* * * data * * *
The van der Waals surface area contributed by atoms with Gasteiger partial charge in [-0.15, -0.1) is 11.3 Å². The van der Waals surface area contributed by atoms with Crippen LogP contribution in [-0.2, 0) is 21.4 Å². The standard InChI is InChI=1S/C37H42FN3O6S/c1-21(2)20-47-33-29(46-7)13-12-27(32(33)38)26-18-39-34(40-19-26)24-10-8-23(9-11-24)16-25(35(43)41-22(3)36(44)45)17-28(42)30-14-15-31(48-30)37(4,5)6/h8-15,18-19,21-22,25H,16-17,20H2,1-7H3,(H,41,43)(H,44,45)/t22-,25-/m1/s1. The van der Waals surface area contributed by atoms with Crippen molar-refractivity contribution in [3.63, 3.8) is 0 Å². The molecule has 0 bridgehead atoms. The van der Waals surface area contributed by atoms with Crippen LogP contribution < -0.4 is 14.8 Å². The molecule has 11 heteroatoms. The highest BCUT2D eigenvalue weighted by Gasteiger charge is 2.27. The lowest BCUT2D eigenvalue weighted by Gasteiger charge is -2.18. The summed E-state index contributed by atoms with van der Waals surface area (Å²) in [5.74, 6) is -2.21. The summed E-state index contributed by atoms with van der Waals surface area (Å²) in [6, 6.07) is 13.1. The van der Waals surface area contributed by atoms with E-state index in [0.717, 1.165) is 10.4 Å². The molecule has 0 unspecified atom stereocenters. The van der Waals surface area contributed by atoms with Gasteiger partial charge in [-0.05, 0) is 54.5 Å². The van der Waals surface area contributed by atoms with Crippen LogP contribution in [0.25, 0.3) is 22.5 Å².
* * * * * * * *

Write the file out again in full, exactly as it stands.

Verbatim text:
The van der Waals surface area contributed by atoms with Gasteiger partial charge in [-0.15, -0.1) is 11.3 Å². The van der Waals surface area contributed by atoms with Crippen LogP contribution in [-0.2, 0) is 21.4 Å². The standard InChI is InChI=1S/C37H42FN3O6S/c1-21(2)20-47-33-29(46-7)13-12-27(32(33)38)26-18-39-34(40-19-26)24-10-8-23(9-11-24)16-25(35(43)41-22(3)36(44)45)17-28(42)30-14-15-31(48-30)37(4,5)6/h8-15,18-19,21-22,25H,16-17,20H2,1-7H3,(H,41,43)(H,44,45)/t22-,25-/m1/s1. The van der Waals surface area contributed by atoms with Crippen molar-refractivity contribution in [3.63, 3.8) is 0 Å². The molecule has 0 bridgehead atoms. The van der Waals surface area contributed by atoms with Crippen LogP contribution < -0.4 is 14.8 Å². The molecule has 11 heteroatoms. The highest BCUT2D eigenvalue weighted by Gasteiger charge is 2.27. The lowest BCUT2D eigenvalue weighted by Gasteiger charge is -2.18. The summed E-state index contributed by atoms with van der Waals surface area (Å²) in [5.74, 6) is -2.21. The summed E-state index contributed by atoms with van der Waals surface area (Å²) in [6, 6.07) is 13.1. The van der Waals surface area contributed by atoms with E-state index in [0.717, 1.165) is 10.4 Å². The molecule has 0 unspecified atom stereocenters. The van der Waals surface area contributed by atoms with Gasteiger partial charge in [-0.05, 0) is 54.5 Å². The van der Waals surface area contributed by atoms with Crippen LogP contribution in [0.25, 0.3) is 22.5 Å².